Not very pretty, is it? Not only is it hard to understand for a non-ActionScript developer, it's nearly impossible for a tool, such as Flash Catalyst, to understand and interpret this as a rectangle on screen. Thus, the first step towards FXG was the introduction of the MXML Graphics syntax in Flex 4.

MXML Graphics solves this problem by exposing the Flash Player drawing API as a series of MXML tags. We would draw the same box in MXML Graphics as:

    <Rect x="0" y="0" width="200" height="50">
            <LinearGradient x="0" y="0" rotation="90">
                    <GradientEntry color="#FFFFFF" ratio="0" alpha="1" />
                    <GradientEntry color="#000000" ratio="1" alpha="1" />

This syntax is much easier to read, provides a clear parent/child hierarchy that the tools can easily parse, and it doesn't't have to be buried deep in the core of the Flex component code or your ActionScript.

MXML Graphics not only exposes the basic drawing API, such as rectangles, ellipses, fills and lines, you also can access filter effects to create blurs and glows. You have the ability to have bitmap assets as children of the group and define its location, scale, z-depth, etc. In Flex, you can bind to ids, apply transitions and effects to the MXML Graphics content and treat it as would any first class MXML tag. It's a very powerful and exciting addition to the MXML language.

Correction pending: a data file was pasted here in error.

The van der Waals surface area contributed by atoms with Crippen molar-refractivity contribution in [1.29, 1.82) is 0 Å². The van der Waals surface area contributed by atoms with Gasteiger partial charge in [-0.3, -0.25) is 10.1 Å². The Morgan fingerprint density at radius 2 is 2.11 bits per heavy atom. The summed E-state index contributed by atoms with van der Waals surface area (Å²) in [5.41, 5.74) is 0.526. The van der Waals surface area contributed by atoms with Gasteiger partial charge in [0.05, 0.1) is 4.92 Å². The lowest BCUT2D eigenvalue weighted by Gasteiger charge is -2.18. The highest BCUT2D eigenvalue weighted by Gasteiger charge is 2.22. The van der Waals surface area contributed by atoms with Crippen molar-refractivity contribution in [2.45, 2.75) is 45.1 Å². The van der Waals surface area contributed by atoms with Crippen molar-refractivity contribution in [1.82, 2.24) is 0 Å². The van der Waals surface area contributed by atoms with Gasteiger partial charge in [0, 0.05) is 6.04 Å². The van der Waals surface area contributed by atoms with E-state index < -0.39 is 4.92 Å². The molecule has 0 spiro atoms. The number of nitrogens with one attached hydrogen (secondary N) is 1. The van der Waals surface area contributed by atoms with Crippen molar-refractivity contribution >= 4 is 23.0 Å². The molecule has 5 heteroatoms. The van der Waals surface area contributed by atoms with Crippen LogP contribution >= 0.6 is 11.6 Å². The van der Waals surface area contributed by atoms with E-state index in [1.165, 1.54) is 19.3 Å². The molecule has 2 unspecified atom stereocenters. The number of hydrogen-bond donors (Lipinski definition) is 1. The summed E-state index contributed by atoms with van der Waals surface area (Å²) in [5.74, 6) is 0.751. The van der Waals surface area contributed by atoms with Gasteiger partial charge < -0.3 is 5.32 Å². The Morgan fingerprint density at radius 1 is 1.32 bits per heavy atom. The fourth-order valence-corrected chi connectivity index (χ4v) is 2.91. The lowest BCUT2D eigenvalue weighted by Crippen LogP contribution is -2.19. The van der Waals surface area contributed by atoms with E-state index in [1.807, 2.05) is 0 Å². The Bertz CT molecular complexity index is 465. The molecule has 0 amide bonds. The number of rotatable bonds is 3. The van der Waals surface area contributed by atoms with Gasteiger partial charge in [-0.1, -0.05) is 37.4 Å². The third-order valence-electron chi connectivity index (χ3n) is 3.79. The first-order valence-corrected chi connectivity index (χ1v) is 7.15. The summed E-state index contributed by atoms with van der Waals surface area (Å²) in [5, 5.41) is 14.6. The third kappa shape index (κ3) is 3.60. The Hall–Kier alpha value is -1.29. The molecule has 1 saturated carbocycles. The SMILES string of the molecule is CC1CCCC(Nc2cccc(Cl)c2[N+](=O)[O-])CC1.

So how does MXML Graphics relate to FXG? Well, all FXG does is wrap the MXML Graphics syntax in a header tag and enables the graphic description text to live in a stand-alone external file. For example, if I was to create the same graphic in Fireworks CS4 and export it, the generated FXG file looks like this:

<?xml version="1.0" encoding="UTF-8"?>
<Graphic version="1.0" xmlns="" xmlns:fw="" viewHeight= "50" viewWidth= "200">

    <Group id="Page_1" fw:type="page">
        <Group id="State_1" fw:type="state">
            <Group id="Layer_1" fw:type="layer">